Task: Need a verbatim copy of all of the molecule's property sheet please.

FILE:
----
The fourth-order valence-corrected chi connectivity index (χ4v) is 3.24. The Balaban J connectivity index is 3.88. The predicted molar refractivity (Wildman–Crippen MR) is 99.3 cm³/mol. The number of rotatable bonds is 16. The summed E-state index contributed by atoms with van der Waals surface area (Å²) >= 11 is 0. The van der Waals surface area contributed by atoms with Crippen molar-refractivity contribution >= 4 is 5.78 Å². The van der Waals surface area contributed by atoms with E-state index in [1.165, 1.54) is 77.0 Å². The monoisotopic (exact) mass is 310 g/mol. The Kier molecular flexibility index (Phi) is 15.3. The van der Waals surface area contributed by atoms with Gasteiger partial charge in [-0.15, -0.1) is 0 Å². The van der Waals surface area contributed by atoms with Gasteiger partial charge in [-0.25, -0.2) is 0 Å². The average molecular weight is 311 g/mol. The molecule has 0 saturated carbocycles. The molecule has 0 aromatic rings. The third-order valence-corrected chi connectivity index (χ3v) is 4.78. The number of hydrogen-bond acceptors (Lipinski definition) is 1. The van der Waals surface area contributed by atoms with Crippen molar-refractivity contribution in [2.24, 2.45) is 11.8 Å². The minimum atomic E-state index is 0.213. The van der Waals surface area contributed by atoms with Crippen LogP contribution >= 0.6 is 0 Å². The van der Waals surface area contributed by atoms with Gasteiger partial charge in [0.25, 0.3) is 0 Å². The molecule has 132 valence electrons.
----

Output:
The fourth-order valence-corrected chi connectivity index (χ4v) is 3.24. The Balaban J connectivity index is 3.88. The predicted molar refractivity (Wildman–Crippen MR) is 99.3 cm³/mol. The number of rotatable bonds is 16. The summed E-state index contributed by atoms with van der Waals surface area (Å²) >= 11 is 0. The van der Waals surface area contributed by atoms with Crippen molar-refractivity contribution >= 4 is 5.78 Å². The van der Waals surface area contributed by atoms with E-state index in [1.165, 1.54) is 77.0 Å². The monoisotopic (exact) mass is 310 g/mol. The Kier molecular flexibility index (Phi) is 15.3. The van der Waals surface area contributed by atoms with Gasteiger partial charge in [-0.15, -0.1) is 0 Å². The van der Waals surface area contributed by atoms with Gasteiger partial charge in [-0.25, -0.2) is 0 Å². The average molecular weight is 311 g/mol. The molecule has 0 saturated carbocycles. The molecule has 0 aromatic rings. The third-order valence-corrected chi connectivity index (χ3v) is 4.78. The number of hydrogen-bond acceptors (Lipinski definition) is 1. The van der Waals surface area contributed by atoms with Crippen molar-refractivity contribution in [2.24, 2.45) is 11.8 Å². The minimum atomic E-state index is 0.213. The van der Waals surface area contributed by atoms with Crippen LogP contribution >= 0.6 is 0 Å². The van der Waals surface area contributed by atoms with Gasteiger partial charge in [0.25, 0.3) is 0 Å². The molecule has 132 valence electrons.